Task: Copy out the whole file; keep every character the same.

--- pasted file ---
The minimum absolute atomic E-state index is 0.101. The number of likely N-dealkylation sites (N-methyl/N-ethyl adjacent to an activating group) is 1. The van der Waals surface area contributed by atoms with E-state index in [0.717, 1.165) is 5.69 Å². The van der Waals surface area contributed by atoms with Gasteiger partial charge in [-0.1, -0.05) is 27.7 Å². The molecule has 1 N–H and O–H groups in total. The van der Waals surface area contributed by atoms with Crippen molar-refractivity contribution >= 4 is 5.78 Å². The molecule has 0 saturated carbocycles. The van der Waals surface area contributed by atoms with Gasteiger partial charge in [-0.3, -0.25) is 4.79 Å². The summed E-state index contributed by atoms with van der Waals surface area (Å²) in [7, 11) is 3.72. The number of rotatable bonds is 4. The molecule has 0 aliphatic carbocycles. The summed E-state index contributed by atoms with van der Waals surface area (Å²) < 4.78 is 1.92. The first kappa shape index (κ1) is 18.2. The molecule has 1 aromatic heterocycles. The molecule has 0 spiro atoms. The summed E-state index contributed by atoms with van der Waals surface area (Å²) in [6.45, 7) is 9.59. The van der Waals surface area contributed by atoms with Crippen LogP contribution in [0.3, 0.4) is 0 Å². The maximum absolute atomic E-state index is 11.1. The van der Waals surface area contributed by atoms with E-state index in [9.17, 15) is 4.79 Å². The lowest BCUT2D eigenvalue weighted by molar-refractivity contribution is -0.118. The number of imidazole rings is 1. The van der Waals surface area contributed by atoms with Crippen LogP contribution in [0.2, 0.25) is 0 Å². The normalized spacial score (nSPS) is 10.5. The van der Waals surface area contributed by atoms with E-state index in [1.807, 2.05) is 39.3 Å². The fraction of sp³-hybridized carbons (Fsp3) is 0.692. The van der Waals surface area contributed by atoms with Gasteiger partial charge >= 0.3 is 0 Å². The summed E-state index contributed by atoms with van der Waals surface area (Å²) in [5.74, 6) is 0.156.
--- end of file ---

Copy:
The minimum absolute atomic E-state index is 0.101. The number of likely N-dealkylation sites (N-methyl/N-ethyl adjacent to an activating group) is 1. The van der Waals surface area contributed by atoms with E-state index in [0.717, 1.165) is 5.69 Å². The van der Waals surface area contributed by atoms with Gasteiger partial charge in [-0.1, -0.05) is 27.7 Å². The molecule has 1 N–H and O–H groups in total. The van der Waals surface area contributed by atoms with Crippen molar-refractivity contribution >= 4 is 5.78 Å². The molecule has 0 saturated carbocycles. The van der Waals surface area contributed by atoms with Gasteiger partial charge in [-0.3, -0.25) is 4.79 Å². The summed E-state index contributed by atoms with van der Waals surface area (Å²) in [7, 11) is 3.72. The number of rotatable bonds is 4. The molecule has 0 aliphatic carbocycles. The summed E-state index contributed by atoms with van der Waals surface area (Å²) < 4.78 is 1.92. The first kappa shape index (κ1) is 18.2. The molecule has 1 aromatic heterocycles. The molecule has 0 spiro atoms. The summed E-state index contributed by atoms with van der Waals surface area (Å²) in [6.45, 7) is 9.59. The van der Waals surface area contributed by atoms with Crippen LogP contribution in [0.3, 0.4) is 0 Å². The maximum absolute atomic E-state index is 11.1. The van der Waals surface area contributed by atoms with E-state index in [9.17, 15) is 4.79 Å². The lowest BCUT2D eigenvalue weighted by molar-refractivity contribution is -0.118. The number of imidazole rings is 1. The van der Waals surface area contributed by atoms with Crippen LogP contribution in [0.2, 0.25) is 0 Å². The normalized spacial score (nSPS) is 10.5. The van der Waals surface area contributed by atoms with E-state index in [1.807, 2.05) is 39.3 Å². The fraction of sp³-hybridized carbons (Fsp3) is 0.692. The van der Waals surface area contributed by atoms with Gasteiger partial charge >= 0.3 is 0 Å². The summed E-state index contributed by atoms with van der Waals surface area (Å²) in [5.74, 6) is 0.156.